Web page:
Remembering the day the world changed

Friday marks the 50th anniversary of the assassination of President John F. Kennedy. Like most people who were old enough to be around on that day a half century ago, I have a vivid memory of first learning the news.

In the Friday, Nov. 22, Daily Leader, we will feature local residents’ recollections of that November day of 50 years ago, which also was a Friday.

As for me, I was on the playground at recess at West Lowndes School on Nov. 22, 1963. We had three recesses a day, one in the morning, one after lunch and one in the afternoon. Since President Kennedy was shot around 12:30 p.m. in Dallas, which was the same time in my schoolyard west of Columbus, Miss., where I was on Friday, Nov. 22, 1963, I guess I was on the lunch recess. The details of the specific recess period escape me, but I do remember being on the playground when we all were abruptly called back into the school.

Something was wrong.

Back in our room, my classmates and I looked to our teacher, Lois Reichle, to explain what was happening. “The president has been shot,” she said.

Recalling those words, I can still remember that sinking sensation and not understanding how it could be.

In the world I knew then, things like someone shooting a president didn’t happen. Raised in that golden post World War II and post Korean War time that my fellow crest of the Baby Boom generation mates remember, we knew nothing bad ever happened – not really. Sure, there was a cold war and nasty Nikita Khrushchev and his shoe-hammering antics, but all that was so far away.

But 50 years ago in Dallas, the world outside came tumbling very close indeed, right into that bulky box with the round-cornered screen in our living room. We watched Jackie in her bloodstained pink suit, which was gray on most of our TVs, return from Dallas to Washington.

We watched Jack Ruby shoot the president’s assassin, Lee Harvey Oswald, on those same TV sets not long after his arrest. And we watched the young president’s children, Caroline and John John, and the riderless horse at JFK’s funeral.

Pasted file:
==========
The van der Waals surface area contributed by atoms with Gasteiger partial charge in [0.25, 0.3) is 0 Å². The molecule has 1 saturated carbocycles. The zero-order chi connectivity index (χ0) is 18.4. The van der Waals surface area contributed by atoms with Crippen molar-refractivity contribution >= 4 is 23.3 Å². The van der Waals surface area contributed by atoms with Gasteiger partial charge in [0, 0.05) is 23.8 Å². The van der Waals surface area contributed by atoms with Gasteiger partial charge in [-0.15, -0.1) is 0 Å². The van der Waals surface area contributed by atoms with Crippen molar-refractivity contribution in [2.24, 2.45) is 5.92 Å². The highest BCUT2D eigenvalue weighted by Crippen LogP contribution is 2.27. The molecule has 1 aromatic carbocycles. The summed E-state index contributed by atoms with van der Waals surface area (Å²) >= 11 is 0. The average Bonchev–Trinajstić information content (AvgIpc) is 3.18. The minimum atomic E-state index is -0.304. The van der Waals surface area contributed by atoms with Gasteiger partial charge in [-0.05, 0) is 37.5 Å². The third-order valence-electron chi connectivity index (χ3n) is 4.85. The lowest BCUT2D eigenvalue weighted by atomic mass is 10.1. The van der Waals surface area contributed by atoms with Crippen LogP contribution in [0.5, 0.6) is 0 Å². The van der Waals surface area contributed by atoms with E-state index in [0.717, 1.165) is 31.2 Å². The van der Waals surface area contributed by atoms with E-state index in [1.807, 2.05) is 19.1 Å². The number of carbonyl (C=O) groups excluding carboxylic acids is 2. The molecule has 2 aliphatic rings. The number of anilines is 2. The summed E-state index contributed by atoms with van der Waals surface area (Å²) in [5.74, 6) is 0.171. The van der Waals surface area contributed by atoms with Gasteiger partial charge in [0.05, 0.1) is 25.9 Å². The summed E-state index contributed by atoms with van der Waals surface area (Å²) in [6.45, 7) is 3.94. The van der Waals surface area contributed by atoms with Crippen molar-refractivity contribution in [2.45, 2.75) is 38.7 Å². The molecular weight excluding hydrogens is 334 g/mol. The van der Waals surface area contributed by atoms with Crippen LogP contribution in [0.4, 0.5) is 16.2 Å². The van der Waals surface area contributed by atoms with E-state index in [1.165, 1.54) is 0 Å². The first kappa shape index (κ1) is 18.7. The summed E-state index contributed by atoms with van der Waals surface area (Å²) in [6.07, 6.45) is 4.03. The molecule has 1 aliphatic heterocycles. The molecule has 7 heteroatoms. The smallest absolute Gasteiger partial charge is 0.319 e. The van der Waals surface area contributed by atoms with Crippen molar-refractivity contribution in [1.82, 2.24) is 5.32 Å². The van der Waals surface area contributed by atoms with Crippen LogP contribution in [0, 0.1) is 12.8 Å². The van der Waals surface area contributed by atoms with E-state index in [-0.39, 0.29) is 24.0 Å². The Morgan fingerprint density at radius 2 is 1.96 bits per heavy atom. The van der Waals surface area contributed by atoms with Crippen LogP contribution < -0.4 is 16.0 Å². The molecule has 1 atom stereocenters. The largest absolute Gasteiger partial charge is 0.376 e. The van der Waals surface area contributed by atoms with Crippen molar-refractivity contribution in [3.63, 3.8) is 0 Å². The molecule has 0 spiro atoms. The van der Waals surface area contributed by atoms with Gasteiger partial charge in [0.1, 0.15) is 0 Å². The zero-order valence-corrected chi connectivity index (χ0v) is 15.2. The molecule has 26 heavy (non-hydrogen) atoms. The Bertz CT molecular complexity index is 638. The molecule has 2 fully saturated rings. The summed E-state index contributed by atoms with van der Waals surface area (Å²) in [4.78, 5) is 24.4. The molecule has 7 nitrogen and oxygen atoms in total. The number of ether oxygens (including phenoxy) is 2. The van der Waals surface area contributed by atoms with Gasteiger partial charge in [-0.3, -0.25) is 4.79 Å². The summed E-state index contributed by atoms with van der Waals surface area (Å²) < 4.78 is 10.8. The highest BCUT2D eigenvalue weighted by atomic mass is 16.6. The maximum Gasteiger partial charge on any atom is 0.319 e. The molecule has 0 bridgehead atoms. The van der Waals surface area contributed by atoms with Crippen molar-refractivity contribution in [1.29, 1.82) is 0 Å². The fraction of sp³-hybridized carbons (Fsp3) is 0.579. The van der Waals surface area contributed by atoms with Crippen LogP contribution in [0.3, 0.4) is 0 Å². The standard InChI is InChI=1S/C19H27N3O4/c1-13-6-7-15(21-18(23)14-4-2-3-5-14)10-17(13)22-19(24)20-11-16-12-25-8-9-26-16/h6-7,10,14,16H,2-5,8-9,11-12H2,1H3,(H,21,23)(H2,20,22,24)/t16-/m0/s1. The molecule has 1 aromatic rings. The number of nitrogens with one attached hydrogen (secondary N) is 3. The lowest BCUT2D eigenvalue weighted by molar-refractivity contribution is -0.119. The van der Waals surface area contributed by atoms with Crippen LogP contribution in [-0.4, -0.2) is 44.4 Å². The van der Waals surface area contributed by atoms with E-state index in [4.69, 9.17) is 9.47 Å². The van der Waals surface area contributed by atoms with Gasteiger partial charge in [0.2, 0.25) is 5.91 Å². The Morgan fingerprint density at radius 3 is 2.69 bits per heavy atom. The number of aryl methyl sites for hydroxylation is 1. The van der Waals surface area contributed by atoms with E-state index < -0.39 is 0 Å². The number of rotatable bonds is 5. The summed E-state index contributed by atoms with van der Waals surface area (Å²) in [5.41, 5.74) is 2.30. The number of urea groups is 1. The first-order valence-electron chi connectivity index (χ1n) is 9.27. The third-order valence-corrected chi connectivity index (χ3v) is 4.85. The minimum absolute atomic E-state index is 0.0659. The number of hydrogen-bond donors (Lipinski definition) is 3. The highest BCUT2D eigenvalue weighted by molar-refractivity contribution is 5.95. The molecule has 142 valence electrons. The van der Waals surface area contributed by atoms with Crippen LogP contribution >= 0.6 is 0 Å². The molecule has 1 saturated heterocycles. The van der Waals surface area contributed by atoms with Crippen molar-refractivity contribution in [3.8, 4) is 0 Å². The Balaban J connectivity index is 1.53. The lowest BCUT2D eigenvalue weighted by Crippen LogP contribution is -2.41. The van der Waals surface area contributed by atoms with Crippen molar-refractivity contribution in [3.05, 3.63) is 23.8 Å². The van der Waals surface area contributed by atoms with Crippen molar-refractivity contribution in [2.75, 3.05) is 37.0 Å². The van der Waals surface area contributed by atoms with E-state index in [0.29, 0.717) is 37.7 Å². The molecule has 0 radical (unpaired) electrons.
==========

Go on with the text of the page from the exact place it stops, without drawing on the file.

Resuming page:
The world outside had entered our lives. The assassination in Dallas was the first national tragedy played out on television. Yes, if you go to YouTube and watch those old videos, what we saw was blurry and black and white, but it was grippingly real all the same to those of us who watched it unfold.

Kennedy’s assassination changed the world in myriad ways. Charlie Mitchell talks about some of its repercussions on the course of events for the next half-century in his column today.

Coming as it did on the first birth pangs of television news, the assassination’s coverage itself was transformational. The network news reporting on JFK’s death and its aftermath paved the way for the nightly televised coverage of the Vietnam War in the later 1960s and early 1970s and eventually morphed into the 24/7 news networks like CNN and Fox News.

Ask anyone my age and older where they were when they heard the news on Nov. 22, 1963, and they will likely be able to tell you. They also will probably be able to tell you which anchorman told them.

I was watching Walter Cronkite.

We only had one television channel in northeast Mississippi in 1963, and it was a CBS affiliate.

And that’s the way it was.

Rachel Eide is editor/general manager of The Daily Leader. Contact her at